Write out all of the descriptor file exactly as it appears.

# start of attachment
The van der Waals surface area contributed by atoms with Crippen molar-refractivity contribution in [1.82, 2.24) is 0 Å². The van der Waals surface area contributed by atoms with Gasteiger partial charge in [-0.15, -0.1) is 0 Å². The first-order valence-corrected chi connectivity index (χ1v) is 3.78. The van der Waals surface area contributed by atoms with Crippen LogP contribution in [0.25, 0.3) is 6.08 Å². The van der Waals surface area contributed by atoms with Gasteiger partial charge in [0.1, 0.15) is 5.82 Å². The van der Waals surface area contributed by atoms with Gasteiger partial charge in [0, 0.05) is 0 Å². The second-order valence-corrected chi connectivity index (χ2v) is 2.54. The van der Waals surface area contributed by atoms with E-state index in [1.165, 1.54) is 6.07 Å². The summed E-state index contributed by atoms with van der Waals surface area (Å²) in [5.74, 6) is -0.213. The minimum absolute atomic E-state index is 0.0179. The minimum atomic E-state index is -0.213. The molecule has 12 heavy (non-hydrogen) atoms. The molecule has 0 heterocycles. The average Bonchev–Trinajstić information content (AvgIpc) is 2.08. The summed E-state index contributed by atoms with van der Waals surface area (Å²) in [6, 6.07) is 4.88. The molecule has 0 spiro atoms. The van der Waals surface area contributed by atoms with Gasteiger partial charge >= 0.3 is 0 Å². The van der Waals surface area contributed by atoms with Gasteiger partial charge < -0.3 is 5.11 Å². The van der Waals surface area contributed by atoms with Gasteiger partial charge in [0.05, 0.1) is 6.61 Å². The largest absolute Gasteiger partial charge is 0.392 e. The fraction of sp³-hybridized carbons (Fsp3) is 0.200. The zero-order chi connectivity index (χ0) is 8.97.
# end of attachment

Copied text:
The van der Waals surface area contributed by atoms with Crippen molar-refractivity contribution in [1.82, 2.24) is 0 Å². The van der Waals surface area contributed by atoms with Gasteiger partial charge in [-0.15, -0.1) is 0 Å². The first-order valence-corrected chi connectivity index (χ1v) is 3.78. The van der Waals surface area contributed by atoms with Crippen LogP contribution in [0.25, 0.3) is 6.08 Å². The van der Waals surface area contributed by atoms with Gasteiger partial charge in [0.1, 0.15) is 5.82 Å². The van der Waals surface area contributed by atoms with Gasteiger partial charge in [0, 0.05) is 0 Å². The second-order valence-corrected chi connectivity index (χ2v) is 2.54. The van der Waals surface area contributed by atoms with E-state index in [1.165, 1.54) is 6.07 Å². The summed E-state index contributed by atoms with van der Waals surface area (Å²) in [5.74, 6) is -0.213. The minimum absolute atomic E-state index is 0.0179. The minimum atomic E-state index is -0.213. The molecule has 12 heavy (non-hydrogen) atoms. The molecule has 0 heterocycles. The average Bonchev–Trinajstić information content (AvgIpc) is 2.08. The summed E-state index contributed by atoms with van der Waals surface area (Å²) in [6, 6.07) is 4.88. The molecule has 0 spiro atoms. The van der Waals surface area contributed by atoms with Gasteiger partial charge >= 0.3 is 0 Å². The van der Waals surface area contributed by atoms with Gasteiger partial charge < -0.3 is 5.11 Å². The van der Waals surface area contributed by atoms with Gasteiger partial charge in [0.05, 0.1) is 6.61 Å². The largest absolute Gasteiger partial charge is 0.392 e. The fraction of sp³-hybridized carbons (Fsp3) is 0.200. The zero-order chi connectivity index (χ0) is 8.97.